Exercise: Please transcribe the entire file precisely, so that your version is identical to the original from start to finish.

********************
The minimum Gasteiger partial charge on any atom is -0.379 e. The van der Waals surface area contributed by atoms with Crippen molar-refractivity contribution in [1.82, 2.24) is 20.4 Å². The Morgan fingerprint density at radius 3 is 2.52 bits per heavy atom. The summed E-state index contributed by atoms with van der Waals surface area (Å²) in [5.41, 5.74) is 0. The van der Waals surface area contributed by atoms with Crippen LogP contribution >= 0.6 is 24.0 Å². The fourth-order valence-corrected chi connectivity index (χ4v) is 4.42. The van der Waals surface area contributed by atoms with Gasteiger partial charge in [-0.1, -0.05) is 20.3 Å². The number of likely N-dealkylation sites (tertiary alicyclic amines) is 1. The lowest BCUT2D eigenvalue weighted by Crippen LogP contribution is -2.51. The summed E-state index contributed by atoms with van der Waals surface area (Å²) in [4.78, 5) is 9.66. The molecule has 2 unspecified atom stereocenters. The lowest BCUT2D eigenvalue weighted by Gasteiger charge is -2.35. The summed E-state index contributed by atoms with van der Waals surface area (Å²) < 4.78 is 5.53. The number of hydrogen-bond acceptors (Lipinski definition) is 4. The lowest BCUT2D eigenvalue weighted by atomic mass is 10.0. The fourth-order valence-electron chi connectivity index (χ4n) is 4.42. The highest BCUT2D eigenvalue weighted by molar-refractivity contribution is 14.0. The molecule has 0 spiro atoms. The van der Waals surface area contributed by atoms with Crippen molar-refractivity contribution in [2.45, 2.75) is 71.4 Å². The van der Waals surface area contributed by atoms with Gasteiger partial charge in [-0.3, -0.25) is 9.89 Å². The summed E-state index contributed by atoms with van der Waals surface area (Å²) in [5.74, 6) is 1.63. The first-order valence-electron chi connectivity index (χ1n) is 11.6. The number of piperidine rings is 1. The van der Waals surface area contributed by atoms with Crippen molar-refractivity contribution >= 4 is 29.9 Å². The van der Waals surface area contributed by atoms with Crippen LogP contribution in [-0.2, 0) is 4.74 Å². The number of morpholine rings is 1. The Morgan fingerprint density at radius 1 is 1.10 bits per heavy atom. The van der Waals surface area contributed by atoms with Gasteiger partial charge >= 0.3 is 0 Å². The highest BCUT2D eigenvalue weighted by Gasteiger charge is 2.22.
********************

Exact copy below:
The minimum Gasteiger partial charge on any atom is -0.379 e. The van der Waals surface area contributed by atoms with Crippen molar-refractivity contribution in [1.82, 2.24) is 20.4 Å². The Morgan fingerprint density at radius 3 is 2.52 bits per heavy atom. The summed E-state index contributed by atoms with van der Waals surface area (Å²) in [5.41, 5.74) is 0. The van der Waals surface area contributed by atoms with Crippen LogP contribution >= 0.6 is 24.0 Å². The fourth-order valence-corrected chi connectivity index (χ4v) is 4.42. The van der Waals surface area contributed by atoms with Gasteiger partial charge in [-0.1, -0.05) is 20.3 Å². The number of likely N-dealkylation sites (tertiary alicyclic amines) is 1. The lowest BCUT2D eigenvalue weighted by Crippen LogP contribution is -2.51. The summed E-state index contributed by atoms with van der Waals surface area (Å²) in [4.78, 5) is 9.66. The molecule has 2 unspecified atom stereocenters. The lowest BCUT2D eigenvalue weighted by Gasteiger charge is -2.35. The summed E-state index contributed by atoms with van der Waals surface area (Å²) < 4.78 is 5.53. The number of hydrogen-bond acceptors (Lipinski definition) is 4. The lowest BCUT2D eigenvalue weighted by atomic mass is 10.0. The fourth-order valence-electron chi connectivity index (χ4n) is 4.42. The highest BCUT2D eigenvalue weighted by molar-refractivity contribution is 14.0. The molecule has 0 spiro atoms. The van der Waals surface area contributed by atoms with Crippen molar-refractivity contribution in [2.45, 2.75) is 71.4 Å². The van der Waals surface area contributed by atoms with Gasteiger partial charge in [-0.3, -0.25) is 9.89 Å². The summed E-state index contributed by atoms with van der Waals surface area (Å²) in [5.74, 6) is 1.63. The first-order valence-electron chi connectivity index (χ1n) is 11.6. The number of piperidine rings is 1. The van der Waals surface area contributed by atoms with Crippen molar-refractivity contribution >= 4 is 29.9 Å². The van der Waals surface area contributed by atoms with Crippen LogP contribution in [-0.2, 0) is 4.74 Å². The number of morpholine rings is 1. The Morgan fingerprint density at radius 1 is 1.10 bits per heavy atom. The van der Waals surface area contributed by atoms with Gasteiger partial charge >= 0.3 is 0 Å². The highest BCUT2D eigenvalue weighted by Gasteiger charge is 2.22.